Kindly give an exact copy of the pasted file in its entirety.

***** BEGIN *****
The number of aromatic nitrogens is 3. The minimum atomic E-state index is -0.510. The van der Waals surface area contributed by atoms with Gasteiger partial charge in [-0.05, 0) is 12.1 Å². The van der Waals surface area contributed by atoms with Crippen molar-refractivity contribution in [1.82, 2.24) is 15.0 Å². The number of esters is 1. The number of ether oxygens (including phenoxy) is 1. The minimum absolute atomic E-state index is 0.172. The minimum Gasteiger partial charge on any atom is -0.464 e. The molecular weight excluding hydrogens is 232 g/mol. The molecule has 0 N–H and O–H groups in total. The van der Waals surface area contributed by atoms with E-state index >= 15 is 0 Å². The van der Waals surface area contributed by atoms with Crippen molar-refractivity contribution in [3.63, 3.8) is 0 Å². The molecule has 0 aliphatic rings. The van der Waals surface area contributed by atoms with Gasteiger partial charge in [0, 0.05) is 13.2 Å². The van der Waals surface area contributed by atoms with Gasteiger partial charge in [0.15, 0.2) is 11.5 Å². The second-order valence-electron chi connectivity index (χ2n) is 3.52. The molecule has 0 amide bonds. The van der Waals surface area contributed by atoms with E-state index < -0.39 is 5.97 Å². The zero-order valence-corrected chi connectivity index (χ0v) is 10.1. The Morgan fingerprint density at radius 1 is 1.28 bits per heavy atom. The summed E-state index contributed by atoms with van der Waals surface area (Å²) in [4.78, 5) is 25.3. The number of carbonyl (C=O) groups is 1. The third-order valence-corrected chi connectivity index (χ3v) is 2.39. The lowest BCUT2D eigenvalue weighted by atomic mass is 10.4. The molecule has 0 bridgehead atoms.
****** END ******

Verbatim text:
The number of aromatic nitrogens is 3. The minimum atomic E-state index is -0.510. The van der Waals surface area contributed by atoms with Gasteiger partial charge in [-0.05, 0) is 12.1 Å². The van der Waals surface area contributed by atoms with Crippen molar-refractivity contribution in [1.82, 2.24) is 15.0 Å². The number of esters is 1. The number of ether oxygens (including phenoxy) is 1. The minimum absolute atomic E-state index is 0.172. The minimum Gasteiger partial charge on any atom is -0.464 e. The molecular weight excluding hydrogens is 232 g/mol. The molecule has 0 N–H and O–H groups in total. The van der Waals surface area contributed by atoms with E-state index >= 15 is 0 Å². The van der Waals surface area contributed by atoms with Crippen molar-refractivity contribution in [3.63, 3.8) is 0 Å². The molecule has 0 aliphatic rings. The van der Waals surface area contributed by atoms with Gasteiger partial charge in [0, 0.05) is 13.2 Å². The van der Waals surface area contributed by atoms with Gasteiger partial charge in [0.15, 0.2) is 11.5 Å². The second-order valence-electron chi connectivity index (χ2n) is 3.52. The molecule has 0 amide bonds. The van der Waals surface area contributed by atoms with E-state index < -0.39 is 5.97 Å². The zero-order valence-corrected chi connectivity index (χ0v) is 10.1. The Morgan fingerprint density at radius 1 is 1.28 bits per heavy atom. The summed E-state index contributed by atoms with van der Waals surface area (Å²) in [4.78, 5) is 25.3. The number of carbonyl (C=O) groups is 1. The third-order valence-corrected chi connectivity index (χ3v) is 2.39. The lowest BCUT2D eigenvalue weighted by atomic mass is 10.4. The molecule has 0 bridgehead atoms.